China violates border agreements with India, swears by 2003 pact on Tibet | Analysis

Updated on Dec 31, 2020 01:55 PM IST

The Chinese embassy official not just cherry-picked bilateral agreements with India, but also portions from the 2003 pact that the embassy decided to quote.

China’s People’s Liberation Army has violated all the agreements to maintain peace and tranquillity along the Line of Actual Control(AP File Photo)
China’s People’s Liberation Army has violated all the agreements to maintain peace and tranquillity along the Line of Actual Control(AP File Photo)
New Delhi | By

Wednesday’s gratuitous advice by a press official of the Chinese embassy that asked the Indian media to stay away from the Tibet issue lest it further damages the bilateral relations is not surprising.

Just two days before the Galwan flare-up on June 15, another junior official posted in Chinese embassy in Pakistan tweeted an article written by a Chinese expert linking the Ladakh stand-off to so-called Indian moves to abrogate Article 370 and bifurcate the erstwhile state of Jammu and Kashmir into two union territories. The author, a deputy director in a think-tank linked to the Chinese intelligence, virtually endorsed Pakistan’s position on Kashmir and Article 370, by calling the Indian move “unilateral.”

To their credit, Chinese embassy officials have no qualms in contradicting either the Indian media or the Indian government by ferociously defending political positions of Beijing, be it Tibet, Xinjiang, Kashmir, Arunachal Pradesh or Ladakh. It was not so long ago that a Chinese diplomat publicly contradicted the then defence minister of India Pranab Mukherjee on the 1962 war at a Mumbai conference.

In her statement on Wednesday, the Chinese Embassy official has quoted a 2003 bilateral document to remind Indian media that New Delhi had recognised the Tibet Autonomous Region as part of Chinese territory and decided not to allow Tibetans to engage in political activities against China. The quoted document is “Declaration on Principles for Relations and Comprehensive Cooperation between the Republic of India and the People’s Republic of China” signed on June 23, 2003.

What the official missed was that just two paragraphs before the bilateral commitment on Tibet, the 2003 document refers to the boundary question. It said: The two agreed that pending an ultimate solution, they should work together to maintain peace and tranquility in the border areas, reiterated their commitment to continue implementation of the agreements for this purpose, including clarification of the Line of Actual Control (LAC).” The pacts referred to in the text are the 1993 and 1996 agreements to maintain peace and tranquility and not unilaterally change the status of the LAC.

The official had not just cherry-picked agreements, but also portions from the pact that she decided to quote. Because, as India has said on several occasions, the actions of China’s People’s Liberation Army in the East Ladakh sector starting from April-May this year have violated every agreement and commitment on border peace that the two countries have signed.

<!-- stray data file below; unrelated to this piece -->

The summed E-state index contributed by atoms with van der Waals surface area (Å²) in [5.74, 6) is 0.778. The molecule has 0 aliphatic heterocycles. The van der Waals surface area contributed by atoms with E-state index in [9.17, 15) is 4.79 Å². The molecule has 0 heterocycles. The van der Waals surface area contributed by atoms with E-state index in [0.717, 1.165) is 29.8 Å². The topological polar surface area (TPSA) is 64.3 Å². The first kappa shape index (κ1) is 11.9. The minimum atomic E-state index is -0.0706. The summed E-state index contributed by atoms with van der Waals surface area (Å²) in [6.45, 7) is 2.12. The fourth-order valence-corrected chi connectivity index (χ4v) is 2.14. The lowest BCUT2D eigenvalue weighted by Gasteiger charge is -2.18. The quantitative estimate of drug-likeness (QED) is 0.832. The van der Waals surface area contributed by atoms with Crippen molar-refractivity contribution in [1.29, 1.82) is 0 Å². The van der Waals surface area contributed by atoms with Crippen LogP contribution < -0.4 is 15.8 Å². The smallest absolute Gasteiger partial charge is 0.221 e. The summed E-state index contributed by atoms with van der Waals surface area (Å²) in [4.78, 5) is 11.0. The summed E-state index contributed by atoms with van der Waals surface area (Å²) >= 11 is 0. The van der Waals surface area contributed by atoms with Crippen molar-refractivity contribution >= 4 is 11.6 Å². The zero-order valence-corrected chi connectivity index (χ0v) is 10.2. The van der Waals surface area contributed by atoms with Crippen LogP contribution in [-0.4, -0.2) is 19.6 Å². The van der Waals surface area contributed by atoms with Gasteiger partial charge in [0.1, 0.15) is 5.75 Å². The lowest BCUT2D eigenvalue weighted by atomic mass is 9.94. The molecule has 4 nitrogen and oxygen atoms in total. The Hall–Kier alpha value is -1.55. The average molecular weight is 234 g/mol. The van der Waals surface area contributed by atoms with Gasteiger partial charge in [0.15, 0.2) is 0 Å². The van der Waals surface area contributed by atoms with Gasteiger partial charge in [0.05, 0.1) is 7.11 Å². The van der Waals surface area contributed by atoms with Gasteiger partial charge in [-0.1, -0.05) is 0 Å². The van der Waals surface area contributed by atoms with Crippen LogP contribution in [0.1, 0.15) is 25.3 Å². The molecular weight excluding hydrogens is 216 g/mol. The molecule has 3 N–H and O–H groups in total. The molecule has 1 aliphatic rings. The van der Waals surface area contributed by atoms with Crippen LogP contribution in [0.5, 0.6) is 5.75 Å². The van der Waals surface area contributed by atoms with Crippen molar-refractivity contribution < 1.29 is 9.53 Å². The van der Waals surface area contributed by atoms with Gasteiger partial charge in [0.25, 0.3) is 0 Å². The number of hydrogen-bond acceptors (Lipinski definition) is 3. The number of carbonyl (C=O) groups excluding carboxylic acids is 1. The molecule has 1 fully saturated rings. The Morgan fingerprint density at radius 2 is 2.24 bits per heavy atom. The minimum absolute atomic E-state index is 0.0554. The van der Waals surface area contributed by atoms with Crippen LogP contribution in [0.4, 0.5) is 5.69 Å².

This unilateral action has led to a military stand-off between the world’s largest, and second-largest army. Beijing has already admitted that it wants to impose the 1959 line on the 1597-kilometre long Ladakh border. This means that China will hold its ground on McMahon Line in Arunachal Pradesh.

Apart from lecturing the Indian media on Tibet, the Chinese narrative spread through its social media influencers is that the Indian government has been taught a lesson in Ladakh for tilting towards the US in the context of Indo-Pacific and the QUAD security dialogue. Clearly Beijing wants India to be part of the group of south-east Asian countries that have fallen in line and come close to becoming a tributary state to the Middle Kingdom, which is rapidly trying to move towards its ambition to be centre of the globe.

The fact is that since the establishment of PRC on October 1, 1949, the Chinese positions have been etched in stone vis-a-vis India and Beijing has not moved an inch to accommodate the Indian concerns. It expects India to be neutral, while Beijing runs roughshod over New Delhi in South Asia and beyond. The present communist regime wants India to continue with economic ties with China as usual even as it tries to push back the Indian Army along the LAC. Honouring written commitments is not a one-way street as the same 2003 document talks says “neither side shall use or threaten to use force against each other.”

While a section of the Indian establishment is in favour of an early resolution of the Ladakh stand-off with even the Germany-led European Union recognising the rise of China, Beijing clearly wants a leg up on the LAC as this will be showcased as an achievement in the 2021 report card of the 100 years of Chinese Communist Party rule. Any Indian eagerness towards unjust resolution will be only interpreted as a sign of weakness in Beijing.


    Author of Indian Mujahideen: The Enemy Within (2011, Hachette) and Himalayan Face-off: Chinese Assertion and Indian Riposte (2014, Hachette). Awarded K Subrahmanyam Prize for Strategic Studies in 2015 by Manohar Parrikar Institute for Defence Studies and Analyses (MP-IDSA) and the 2011 Ben Gurion Prize by Israel.

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